Leaving the 'third world': is consumerism transforming China?

Author:Notar, Isabella


The 2008 Olympics illuminated Beijing's glaring prosperity driven by rapid growth in foreign direct investments and exports. On the other hand, China still receives hundreds of millions of dollars in aid from international agencies to battle pollution, deal with disaster and tackle endemic Third World poverty. (1) In spite of the fact that the CPC has now changed its constitution to allow entrepreneurs into the Party, this dichotomy has been viewed by many outside of China as the Chinese government's attempt to deliberately prevent the emergence of a middle class because of the threat such a class would pose to the One Party State's unity and stability. Those voices were loudest during the Clinton Administration's policy of de-linking the USA's economic agreements from issues of human rights abuses. Clinton policy, and largely those of other US leaders since him, seemed confident that, as the economy became more prosperous through using the export oriented model that delivered both economic and democratic results, the political will of the new emerging business class would steadily gain (if not demand) more voice in the political life of the nation. This apparently dated vision of some sort of Rostovian "take-off" development model failed to take into account the change in the political economy of emerging markets in this current age of globalization. (2) It furthermore seems to have underestimated the ability of the CPC to tap into the tremendous potential of the Chinese consumer. The old neo-liberal model describes individual consumer demand as a result of long-term mature market growth. This notion has had great appeal among First World leaders since the start of the post-colonial era, but assumes that the pattern followed by 19th century Europe is the only possible model to produce a sustainable advanced industrial economy that caters to the consumer.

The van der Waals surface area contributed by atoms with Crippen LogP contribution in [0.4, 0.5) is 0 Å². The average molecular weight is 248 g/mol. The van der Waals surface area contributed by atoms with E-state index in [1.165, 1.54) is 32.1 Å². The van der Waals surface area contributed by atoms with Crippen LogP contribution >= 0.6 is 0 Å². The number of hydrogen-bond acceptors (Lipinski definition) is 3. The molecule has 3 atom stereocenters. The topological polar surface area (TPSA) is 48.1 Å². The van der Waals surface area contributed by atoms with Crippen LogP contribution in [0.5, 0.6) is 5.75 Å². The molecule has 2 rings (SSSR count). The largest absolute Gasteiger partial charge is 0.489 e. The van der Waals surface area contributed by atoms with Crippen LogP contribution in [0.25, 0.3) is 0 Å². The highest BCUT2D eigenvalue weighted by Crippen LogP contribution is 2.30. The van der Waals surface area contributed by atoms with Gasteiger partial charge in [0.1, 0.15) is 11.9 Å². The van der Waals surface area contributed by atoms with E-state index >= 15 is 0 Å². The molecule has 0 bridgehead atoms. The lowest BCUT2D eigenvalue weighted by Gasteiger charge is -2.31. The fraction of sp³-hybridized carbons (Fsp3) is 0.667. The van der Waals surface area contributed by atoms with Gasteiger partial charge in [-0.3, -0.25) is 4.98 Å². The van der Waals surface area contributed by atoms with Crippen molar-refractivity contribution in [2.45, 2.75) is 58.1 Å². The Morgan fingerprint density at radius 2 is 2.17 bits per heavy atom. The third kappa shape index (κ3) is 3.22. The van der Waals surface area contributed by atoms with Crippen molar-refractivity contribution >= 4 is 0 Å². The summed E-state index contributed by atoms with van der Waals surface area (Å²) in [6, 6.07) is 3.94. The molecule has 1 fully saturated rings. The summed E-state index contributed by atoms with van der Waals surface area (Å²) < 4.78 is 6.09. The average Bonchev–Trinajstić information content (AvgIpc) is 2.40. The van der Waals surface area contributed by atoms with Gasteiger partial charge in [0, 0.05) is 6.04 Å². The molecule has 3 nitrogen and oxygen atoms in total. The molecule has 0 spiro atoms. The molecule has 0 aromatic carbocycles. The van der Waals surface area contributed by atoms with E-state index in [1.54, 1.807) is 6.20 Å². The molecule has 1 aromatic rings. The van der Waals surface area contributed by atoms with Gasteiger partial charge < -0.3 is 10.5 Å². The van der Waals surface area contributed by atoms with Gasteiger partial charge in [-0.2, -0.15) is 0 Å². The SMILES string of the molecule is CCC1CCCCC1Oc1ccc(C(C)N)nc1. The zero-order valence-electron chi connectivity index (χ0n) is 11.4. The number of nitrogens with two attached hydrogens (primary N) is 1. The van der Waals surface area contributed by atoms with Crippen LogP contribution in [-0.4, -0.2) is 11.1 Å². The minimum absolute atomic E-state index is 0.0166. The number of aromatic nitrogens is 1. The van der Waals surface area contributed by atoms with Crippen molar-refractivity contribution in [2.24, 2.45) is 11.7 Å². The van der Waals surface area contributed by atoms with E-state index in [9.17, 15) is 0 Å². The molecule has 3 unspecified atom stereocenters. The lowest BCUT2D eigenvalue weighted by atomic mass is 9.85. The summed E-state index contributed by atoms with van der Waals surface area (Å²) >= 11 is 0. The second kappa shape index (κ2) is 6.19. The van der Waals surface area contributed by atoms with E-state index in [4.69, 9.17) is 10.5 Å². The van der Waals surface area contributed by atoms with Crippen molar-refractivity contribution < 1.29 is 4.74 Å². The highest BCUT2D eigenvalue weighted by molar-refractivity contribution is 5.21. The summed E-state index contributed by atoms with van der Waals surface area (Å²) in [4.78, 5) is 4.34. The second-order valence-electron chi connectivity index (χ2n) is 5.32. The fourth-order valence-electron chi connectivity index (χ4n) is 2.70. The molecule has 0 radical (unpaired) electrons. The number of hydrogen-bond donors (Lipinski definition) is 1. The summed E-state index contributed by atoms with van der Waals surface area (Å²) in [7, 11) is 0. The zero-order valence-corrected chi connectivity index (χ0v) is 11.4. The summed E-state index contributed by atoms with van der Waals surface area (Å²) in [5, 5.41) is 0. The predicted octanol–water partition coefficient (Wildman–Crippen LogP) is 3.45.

In the wake of the Cold War when many of the features that previously defined a "tripartite" world order, China has moved toward an alternative route to a consumer economy. Asian "tigers" [Hong Kong, Taiwan, S. Korea, and Singapore] were hailed as high growth models using an export oriented approach. China initially followed this model in an effort to accumulate capital and stimulate production by using its greatest resource--its workforce. Few development economists in the 1980s and 1990s were predicting that a large, tightly controlled economy such as the PRC's could accomplish anything close to the "miracle" of the tigers' development. However China quickly became the world's workshop, much as it had been before the Industrial Revolution, and today is the world's second largest economy. In the process, China has also evolved into a multi-layered hybrid consumer economy influenced deeply by values from its earlier cultural history and by recent history as a semi-colonial country "liberated" by a communist revolution.